I have the privilege of representing around 100,000 people, many of whom are retirees, both self-funded and pensioners. A large number of these retirees, and people more broadly across my community in Moncrieff, are Telstra shareholders. They may have purchased Telstra shares in the first, second or third tranche of the sale of Telstra and they are looking for a return on the capital that they have invested in that company. Many of them have contacted me, concerned about this government’s plans to erode the market value of the asset that they used their hard-earned money to purchase when Telstra was privatised. That is the reason that, in some respects, the coalition sought to force the government to make changes, because we did not like their approach.

We know that intimidation is a stock standard operating process for many of the trade union movements in this country. We know that there are even elements of that intimidation that flow in the Australian Labor Party today. But, frankly, we should not accept the same kind of intimidation when it comes to one of Australia’s corporate players and to this government’s approach in dealing with what is a very important company, and one of the most widely held companies, in Australia today. That is why the coalition resolutely and steadfastly adopted the view that we would not kowtow to this government’s attempts to intimidate Telstra with respect to its structural separation.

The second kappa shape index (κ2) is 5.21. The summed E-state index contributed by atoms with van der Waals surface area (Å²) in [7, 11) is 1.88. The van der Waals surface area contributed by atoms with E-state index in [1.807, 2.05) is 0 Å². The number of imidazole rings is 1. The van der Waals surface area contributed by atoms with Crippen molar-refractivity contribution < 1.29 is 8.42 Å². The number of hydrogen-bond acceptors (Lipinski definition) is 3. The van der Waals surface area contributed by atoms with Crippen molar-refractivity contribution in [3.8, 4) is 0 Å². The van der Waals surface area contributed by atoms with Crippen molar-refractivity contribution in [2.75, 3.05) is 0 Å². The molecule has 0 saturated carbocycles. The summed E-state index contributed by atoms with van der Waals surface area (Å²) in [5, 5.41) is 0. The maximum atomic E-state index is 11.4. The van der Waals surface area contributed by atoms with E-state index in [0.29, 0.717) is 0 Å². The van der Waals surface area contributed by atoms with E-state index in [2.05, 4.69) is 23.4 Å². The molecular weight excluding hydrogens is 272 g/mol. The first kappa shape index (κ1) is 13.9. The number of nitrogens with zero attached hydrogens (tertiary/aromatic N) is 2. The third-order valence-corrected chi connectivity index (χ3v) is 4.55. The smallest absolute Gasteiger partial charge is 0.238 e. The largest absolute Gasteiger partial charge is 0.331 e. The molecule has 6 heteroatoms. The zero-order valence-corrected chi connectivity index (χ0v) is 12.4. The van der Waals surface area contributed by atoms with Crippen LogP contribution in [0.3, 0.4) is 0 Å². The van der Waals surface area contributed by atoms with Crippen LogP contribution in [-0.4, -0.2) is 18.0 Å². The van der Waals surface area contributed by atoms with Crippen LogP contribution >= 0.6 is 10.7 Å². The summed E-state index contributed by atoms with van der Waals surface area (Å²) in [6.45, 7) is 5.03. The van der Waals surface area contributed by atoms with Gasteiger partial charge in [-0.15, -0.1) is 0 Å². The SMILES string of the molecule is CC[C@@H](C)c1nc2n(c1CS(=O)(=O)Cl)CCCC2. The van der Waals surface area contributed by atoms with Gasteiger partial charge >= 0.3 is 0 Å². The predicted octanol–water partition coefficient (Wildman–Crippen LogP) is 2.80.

I believe as a matter of economic policy that there are benefits to structural separation; I have always held that view. But the question, as always, is how, once the egg is scrambled, you then go back to making changes. When it comes to the wholesale retail network of Telstra, and when it comes to a rapidly evolving marketplace with myriad technologies and, importantly, myriad delivery mechanisms, it is crucial that the mechanism and the policy approach that government adopts are the correct ones.